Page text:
April 29, 2004

The Namesake

I just finished reading a very beautiful book, The Namesake, by Jhumpa Lahiri. She’s a winner of the Pulitzer Prize for a collection of short stories, Interpreter of Maladies. It was not a good book for bedtime reading: I was often reading far into the night. Her writing is poetic, personal and touches the heart. The storyline is very similar to my own life: a person rejecting his cultural heritage and thereby always feeling uncomfortable with himself. He rejects not only the Bengali culture that his parents have very carefully transported to their new life in the United States, but also his name, the name that meant so much to his father.

Lahiri chronicles Gogul Ganguli’s life from before his birth, with the arranged marriage of his parents in Calcutta, through his childhood, his conflicts with his parents, his education and various relationships, until his mid thirties. After his father dies, he begins to appreciate his family, his culture, himself, his name, through difficult lessons. His mother introduces him to a daughter of a friend of the family, a Bengali woman whose marriage (to an American) was cancelled shortly before the event. They reach out to each other for comfort, appreciate the familiarity of their backgrounds, that they had been at the same community events in their childhood, that they both rebelled against their heritage. But that is not enough.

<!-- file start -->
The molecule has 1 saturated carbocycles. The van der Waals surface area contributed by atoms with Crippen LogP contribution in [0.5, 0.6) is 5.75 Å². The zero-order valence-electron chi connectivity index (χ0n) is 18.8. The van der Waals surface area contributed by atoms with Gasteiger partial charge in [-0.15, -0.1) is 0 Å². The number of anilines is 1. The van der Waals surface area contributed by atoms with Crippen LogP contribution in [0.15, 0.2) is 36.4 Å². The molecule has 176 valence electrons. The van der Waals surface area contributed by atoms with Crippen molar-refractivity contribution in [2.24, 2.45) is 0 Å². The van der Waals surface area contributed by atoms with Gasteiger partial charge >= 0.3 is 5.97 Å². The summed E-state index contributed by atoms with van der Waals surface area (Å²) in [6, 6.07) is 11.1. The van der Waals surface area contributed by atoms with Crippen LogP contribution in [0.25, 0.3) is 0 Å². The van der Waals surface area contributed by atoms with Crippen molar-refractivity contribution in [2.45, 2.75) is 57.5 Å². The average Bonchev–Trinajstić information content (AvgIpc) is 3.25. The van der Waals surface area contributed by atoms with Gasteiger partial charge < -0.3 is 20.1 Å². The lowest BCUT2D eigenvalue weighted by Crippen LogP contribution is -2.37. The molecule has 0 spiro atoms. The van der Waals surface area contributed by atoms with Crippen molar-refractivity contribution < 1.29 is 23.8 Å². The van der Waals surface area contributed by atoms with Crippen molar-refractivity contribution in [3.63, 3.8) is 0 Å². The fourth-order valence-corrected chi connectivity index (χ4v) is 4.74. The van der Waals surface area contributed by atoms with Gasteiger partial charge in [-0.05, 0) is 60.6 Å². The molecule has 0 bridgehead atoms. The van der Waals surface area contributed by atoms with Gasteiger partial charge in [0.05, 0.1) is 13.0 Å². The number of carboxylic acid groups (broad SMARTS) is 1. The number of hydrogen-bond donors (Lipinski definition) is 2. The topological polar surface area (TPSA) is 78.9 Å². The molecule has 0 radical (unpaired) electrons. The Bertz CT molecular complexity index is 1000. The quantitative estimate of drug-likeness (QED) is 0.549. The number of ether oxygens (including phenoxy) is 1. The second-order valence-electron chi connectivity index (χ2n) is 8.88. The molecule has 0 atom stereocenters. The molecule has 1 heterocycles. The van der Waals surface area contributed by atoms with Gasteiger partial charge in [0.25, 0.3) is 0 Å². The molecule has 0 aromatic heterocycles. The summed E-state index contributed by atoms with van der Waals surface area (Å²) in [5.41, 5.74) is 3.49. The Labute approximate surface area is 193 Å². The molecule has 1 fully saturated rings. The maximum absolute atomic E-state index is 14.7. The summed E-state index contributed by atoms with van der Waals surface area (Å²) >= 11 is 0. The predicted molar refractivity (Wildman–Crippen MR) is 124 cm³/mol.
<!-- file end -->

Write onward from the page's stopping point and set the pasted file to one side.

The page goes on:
In the end, his mother comments that, although she did learn to love her husband very deeply, it is American common sense to look for happiness in love rather than settle for something less than a person’s ideal.

Posted by leya at April 29, 2004 07:30 AM